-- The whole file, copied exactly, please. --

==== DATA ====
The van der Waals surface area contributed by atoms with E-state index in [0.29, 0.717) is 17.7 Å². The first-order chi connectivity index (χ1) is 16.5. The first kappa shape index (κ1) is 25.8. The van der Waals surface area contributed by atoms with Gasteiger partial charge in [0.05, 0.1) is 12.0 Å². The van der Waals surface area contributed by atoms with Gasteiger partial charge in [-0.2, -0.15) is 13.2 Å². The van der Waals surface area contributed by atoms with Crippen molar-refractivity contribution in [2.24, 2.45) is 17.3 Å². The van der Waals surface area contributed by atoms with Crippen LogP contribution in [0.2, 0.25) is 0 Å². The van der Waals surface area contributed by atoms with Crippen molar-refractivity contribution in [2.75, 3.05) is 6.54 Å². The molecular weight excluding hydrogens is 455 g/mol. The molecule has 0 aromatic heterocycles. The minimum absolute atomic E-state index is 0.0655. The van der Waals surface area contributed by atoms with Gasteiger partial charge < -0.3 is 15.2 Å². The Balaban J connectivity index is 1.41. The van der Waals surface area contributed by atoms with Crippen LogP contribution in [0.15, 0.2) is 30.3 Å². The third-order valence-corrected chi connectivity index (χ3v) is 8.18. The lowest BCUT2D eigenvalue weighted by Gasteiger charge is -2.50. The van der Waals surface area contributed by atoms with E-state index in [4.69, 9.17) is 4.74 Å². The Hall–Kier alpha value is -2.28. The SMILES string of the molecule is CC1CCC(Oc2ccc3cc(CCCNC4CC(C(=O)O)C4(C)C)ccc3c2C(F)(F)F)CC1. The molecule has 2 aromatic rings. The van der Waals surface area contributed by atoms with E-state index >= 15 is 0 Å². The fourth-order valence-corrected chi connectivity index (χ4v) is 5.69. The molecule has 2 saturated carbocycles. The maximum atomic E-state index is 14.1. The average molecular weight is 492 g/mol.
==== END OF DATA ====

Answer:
The van der Waals surface area contributed by atoms with E-state index in [0.29, 0.717) is 17.7 Å². The first-order chi connectivity index (χ1) is 16.5. The first kappa shape index (κ1) is 25.8. The van der Waals surface area contributed by atoms with Gasteiger partial charge in [0.05, 0.1) is 12.0 Å². The van der Waals surface area contributed by atoms with Gasteiger partial charge in [-0.2, -0.15) is 13.2 Å². The van der Waals surface area contributed by atoms with Crippen molar-refractivity contribution in [2.24, 2.45) is 17.3 Å². The van der Waals surface area contributed by atoms with Crippen LogP contribution in [0.2, 0.25) is 0 Å². The van der Waals surface area contributed by atoms with Crippen molar-refractivity contribution in [2.75, 3.05) is 6.54 Å². The molecular weight excluding hydrogens is 455 g/mol. The molecule has 0 aromatic heterocycles. The minimum absolute atomic E-state index is 0.0655. The van der Waals surface area contributed by atoms with Gasteiger partial charge < -0.3 is 15.2 Å². The Balaban J connectivity index is 1.41. The van der Waals surface area contributed by atoms with Crippen LogP contribution in [0.15, 0.2) is 30.3 Å². The third-order valence-corrected chi connectivity index (χ3v) is 8.18. The lowest BCUT2D eigenvalue weighted by Gasteiger charge is -2.50. The van der Waals surface area contributed by atoms with E-state index in [4.69, 9.17) is 4.74 Å². The Hall–Kier alpha value is -2.28. The SMILES string of the molecule is CC1CCC(Oc2ccc3cc(CCCNC4CC(C(=O)O)C4(C)C)ccc3c2C(F)(F)F)CC1. The molecule has 2 aromatic rings. The van der Waals surface area contributed by atoms with E-state index >= 15 is 0 Å². The fourth-order valence-corrected chi connectivity index (χ4v) is 5.69. The molecule has 2 saturated carbocycles. The maximum atomic E-state index is 14.1. The average molecular weight is 492 g/mol.